English lesson #7- My First Book Report!!!!

Taking place around the 1930’s, in the English countryside, the three children in The Railway Children, by Edith Nesbit, try to cope with suddenly becoming very poor. As they worked at the transition from rich to poor, they had many scrapes with the railway, a couple of tough spots that they didn’t know what to do, and taught me a couple things. Now I will look at the things that showed that they were very poor.

This book may be called The Railway Children, but it is really how the children in the story cope with being poor. They couldn’t have both butter and jam, they could only have one or the other because they had a bad income. They did not have enough for buns and tea most of the time. The children could not get jobs, and couldn’t find odd jobs to do. Mother became ill, and they had to beg because of a low income. They had no crop to feed themselves with because it was too cold to grow some crops. They did not have all the servants to do household tasks for them; they had to do it themselves. In all, they did not have very much money, and could barely pay for the house and the financial crush they were under was huge.

Peter, Roberta and Phyllis each showed their courage. Roberta showed bravery when she accidentally jumped a train, trying to fix Peter’s busted toy engine. Roberta again showed her courage in the tunnel staying in the manhole in the tunnel with Jim. Peter showed his bravery when he ran into the burning barge to save a baby dog from being cooked alive. Peter also was not scared when Phyllis said to go up to the box office to get help. Phyllis braved the darkness of the railway tunnel. Phyllis also was not scared of trouble with the tunnel incident. All three had to be cautious about trains passing by in the dark tunnel. They all had a lot of bravery to do those things that were frightening.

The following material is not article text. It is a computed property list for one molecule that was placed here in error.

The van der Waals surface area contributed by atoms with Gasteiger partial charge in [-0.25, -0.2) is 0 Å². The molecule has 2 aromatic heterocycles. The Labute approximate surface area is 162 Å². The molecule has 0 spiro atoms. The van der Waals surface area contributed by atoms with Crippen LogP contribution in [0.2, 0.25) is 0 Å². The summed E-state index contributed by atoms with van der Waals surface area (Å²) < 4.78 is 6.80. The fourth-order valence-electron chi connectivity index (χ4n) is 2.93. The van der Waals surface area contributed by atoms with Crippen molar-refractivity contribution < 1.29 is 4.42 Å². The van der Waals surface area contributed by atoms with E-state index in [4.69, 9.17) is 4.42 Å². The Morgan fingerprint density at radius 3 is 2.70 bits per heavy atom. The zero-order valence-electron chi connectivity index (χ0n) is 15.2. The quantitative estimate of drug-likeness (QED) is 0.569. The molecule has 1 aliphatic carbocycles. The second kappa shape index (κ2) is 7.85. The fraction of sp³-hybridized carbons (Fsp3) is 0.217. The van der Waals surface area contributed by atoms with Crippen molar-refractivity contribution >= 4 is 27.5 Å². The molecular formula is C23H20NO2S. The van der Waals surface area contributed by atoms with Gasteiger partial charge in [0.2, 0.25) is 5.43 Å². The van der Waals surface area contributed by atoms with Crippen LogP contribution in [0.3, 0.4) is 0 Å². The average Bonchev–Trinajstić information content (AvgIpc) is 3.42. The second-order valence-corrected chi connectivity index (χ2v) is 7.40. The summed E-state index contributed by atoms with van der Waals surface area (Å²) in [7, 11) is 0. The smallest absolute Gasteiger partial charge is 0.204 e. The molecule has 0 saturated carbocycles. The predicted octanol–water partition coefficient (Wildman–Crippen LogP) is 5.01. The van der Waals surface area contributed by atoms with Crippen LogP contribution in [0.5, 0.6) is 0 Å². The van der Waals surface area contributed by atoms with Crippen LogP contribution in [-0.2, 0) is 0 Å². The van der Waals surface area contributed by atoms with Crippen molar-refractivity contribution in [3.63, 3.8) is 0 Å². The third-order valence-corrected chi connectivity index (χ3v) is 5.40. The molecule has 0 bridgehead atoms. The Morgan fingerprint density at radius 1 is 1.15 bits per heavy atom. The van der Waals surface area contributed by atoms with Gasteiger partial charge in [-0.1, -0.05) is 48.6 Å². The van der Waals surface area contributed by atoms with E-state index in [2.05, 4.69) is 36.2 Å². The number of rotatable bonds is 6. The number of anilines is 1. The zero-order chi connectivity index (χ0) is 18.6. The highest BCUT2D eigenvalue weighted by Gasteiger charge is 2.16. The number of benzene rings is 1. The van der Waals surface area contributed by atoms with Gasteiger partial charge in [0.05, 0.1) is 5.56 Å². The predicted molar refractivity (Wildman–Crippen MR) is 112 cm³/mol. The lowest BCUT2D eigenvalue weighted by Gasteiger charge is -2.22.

I also learned a couple things, as well as liking others. I learned that the children sometimes called their mom mum, mummy, or mammy. Also, the British use sayings like “you’re a brick” differently than Americans do. I liked the part where Peter calls the stationmaster a brick right near the pile of coal bricks. Oh, the irony of it! My favorite quote is Roberta saying, “What useful things flannel petticoats are! The inventor of them ought to have a statue directed to him!” I learned some new retorts for arguments. I learned that this takes place during the Great Depression, at around the 1930’s, which is around the time the car was invented. There were many things that I was not aware of before reading the book.

They had many of the scrapes with the railway, I found out a major character trait about them, and I looked at the things that I learned from the book. I think that this book is an excellent children’s book, and the end is very dramatic. This book is a good one for children as they will learn things about the english culture.

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